This book is the essential guide for understanding how state power and politics are contested and exercised on social media. It brings together contributions by social media scholars who explore the connection of social media with revolutions, uprising, protests, power and counter-power, hacktivism, the state, policing and surveillance. It shows how collective action and state power are related and conflict as two dialectical sides of social media power, and how power and counter-power are distributed in this dialectic. Theoretically focused and empirically rigorous research considers the two-sided contradictory nature of power in relation to social media and politics. Chapters cover social media in the context of phenomena such as contemporary revolutions in Egypt and other countries, populism 2.0, anti-austerity protests, the fascist movement in Greece's crisis, Anonymous and police surveillance.
In this book, the impact of modern social media on the development of management system in the hospitality and tourism industry is examined. The present research project was elaborated in two subsequent phases. During the first research phase the localization of the apparatus, methodology, study design, questionnaire and methodology for the Russian version of the research project were carried out. That was done based on the courtesy materials recently completed project by a Center for Hospitality Research Cornel the United States. The second project phase was aimed at identification of the specifics of the Russian consumers perception towards the use of social media for planning their trips.
The article addresses the question about the characteristics of everyday knowledge about the past and its features which appeared in the discussions on the online forum. To answer this question the paper explores, first, the kind of source which is provided by the chosen web forum, the type of communication which takes place there and its influence on the content of statements about the past made by users of the online forum. Second, the main part of this paperis devoted to the analysis of the online discussions’ contents and to the explication of the characteristics of popular knowledge of the past. In the conclusion, the article argues that the discussions about history include some common elements, which turn this kind of knowledge into the particular pattern of everyday knowledge.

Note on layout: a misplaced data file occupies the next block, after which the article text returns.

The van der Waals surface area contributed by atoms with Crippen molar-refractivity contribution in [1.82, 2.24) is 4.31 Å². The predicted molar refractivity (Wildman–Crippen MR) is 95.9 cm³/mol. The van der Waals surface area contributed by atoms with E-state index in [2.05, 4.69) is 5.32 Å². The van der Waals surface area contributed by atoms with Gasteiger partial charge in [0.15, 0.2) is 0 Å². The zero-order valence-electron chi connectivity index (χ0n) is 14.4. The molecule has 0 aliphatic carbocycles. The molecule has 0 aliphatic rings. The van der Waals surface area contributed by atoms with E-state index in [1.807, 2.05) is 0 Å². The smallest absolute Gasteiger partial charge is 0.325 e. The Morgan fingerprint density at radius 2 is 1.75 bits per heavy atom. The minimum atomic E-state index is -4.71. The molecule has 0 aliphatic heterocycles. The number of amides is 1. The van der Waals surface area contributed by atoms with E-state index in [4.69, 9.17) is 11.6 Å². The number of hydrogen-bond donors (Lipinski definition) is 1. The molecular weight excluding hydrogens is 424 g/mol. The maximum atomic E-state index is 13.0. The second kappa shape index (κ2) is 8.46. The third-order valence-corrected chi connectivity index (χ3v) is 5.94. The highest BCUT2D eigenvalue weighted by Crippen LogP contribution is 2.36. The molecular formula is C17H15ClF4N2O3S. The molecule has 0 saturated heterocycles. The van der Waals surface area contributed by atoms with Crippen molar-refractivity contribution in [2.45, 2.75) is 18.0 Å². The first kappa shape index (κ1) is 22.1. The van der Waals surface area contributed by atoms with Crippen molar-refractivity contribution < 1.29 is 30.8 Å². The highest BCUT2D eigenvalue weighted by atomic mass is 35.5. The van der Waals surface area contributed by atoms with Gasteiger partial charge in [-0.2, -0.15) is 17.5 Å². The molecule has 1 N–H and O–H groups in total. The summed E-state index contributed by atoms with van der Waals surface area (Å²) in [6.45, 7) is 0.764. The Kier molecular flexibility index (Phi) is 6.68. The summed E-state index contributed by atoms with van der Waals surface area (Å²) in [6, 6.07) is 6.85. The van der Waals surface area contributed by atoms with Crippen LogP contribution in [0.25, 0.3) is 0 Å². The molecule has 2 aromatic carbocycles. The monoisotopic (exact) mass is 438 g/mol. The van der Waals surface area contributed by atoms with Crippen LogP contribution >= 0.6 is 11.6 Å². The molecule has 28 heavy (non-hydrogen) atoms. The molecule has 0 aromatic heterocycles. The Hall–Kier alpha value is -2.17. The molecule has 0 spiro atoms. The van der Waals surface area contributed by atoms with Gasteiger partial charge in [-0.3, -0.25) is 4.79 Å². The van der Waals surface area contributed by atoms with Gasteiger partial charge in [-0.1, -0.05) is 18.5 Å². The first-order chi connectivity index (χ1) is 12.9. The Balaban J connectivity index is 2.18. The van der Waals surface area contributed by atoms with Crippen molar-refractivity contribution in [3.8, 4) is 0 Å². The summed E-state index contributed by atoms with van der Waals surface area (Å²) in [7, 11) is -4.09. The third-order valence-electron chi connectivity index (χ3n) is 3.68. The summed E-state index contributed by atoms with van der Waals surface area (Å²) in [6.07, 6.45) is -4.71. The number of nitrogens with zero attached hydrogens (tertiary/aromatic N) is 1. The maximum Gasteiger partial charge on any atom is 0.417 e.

The article is devoted to the problem of communicative features of the constructive structure of the font identity in the city branding sphere. This problem is considered in the framework of the nonlinearity of visual communication based on typology, comparative and structural analysis of the font identity of the world's cities. The article analyzes the brand identity of the city of Murmansk (2015) with the use of qualitative research methods: an expert interview with the designer of Murmansk identity.
This paper explores, mainly from a legal perspective, the extent to which the Russian regulations of traditional TV and online audiovisual media policies have been consistent with the Council of Europe (hereinafter CoE) standards. The study compares between the CoE and Russian approaches to specific aspects of audiovisual regulation including licensing, media ownership, public service media, digitalization, and national production. The paper first studies the CoE perspective through examining its conventional provisions related to audiovisual media, the case law of the European Court of Human Rights as well as the CoE non-binding documents. The paper then considers Russian national legislation governing audiovisual media and the Russian general jurisdiction courts’ practice on broadcast licensing. The paper suggests that the Russian audiovisual regulations are insufficiently compatible with the CoE standards and more in line with the Soviet regulatory traditions.
Systems Thinking in Museums explores systems thinking and the practical implication of it using real-life museum examples to illuminate various entry points and stages of implementation and their challenges and opportunities. Its premise is that museums can be better off when they operate as open, dynamic, and learning systems as a whole as opposed to closed, stagnant, and status quo systems that are compartmentalized and hierarchical. This book also suggests ways to incorporate systems thinking based on reflective questions and steps with hopes to encourage museum professionals to employ systems thinking in their own museum. Few books explore theory in practice in meaningful and applicable ways; this book offers to unravel complex theories as applied in everyday practice through examples from national and international museums.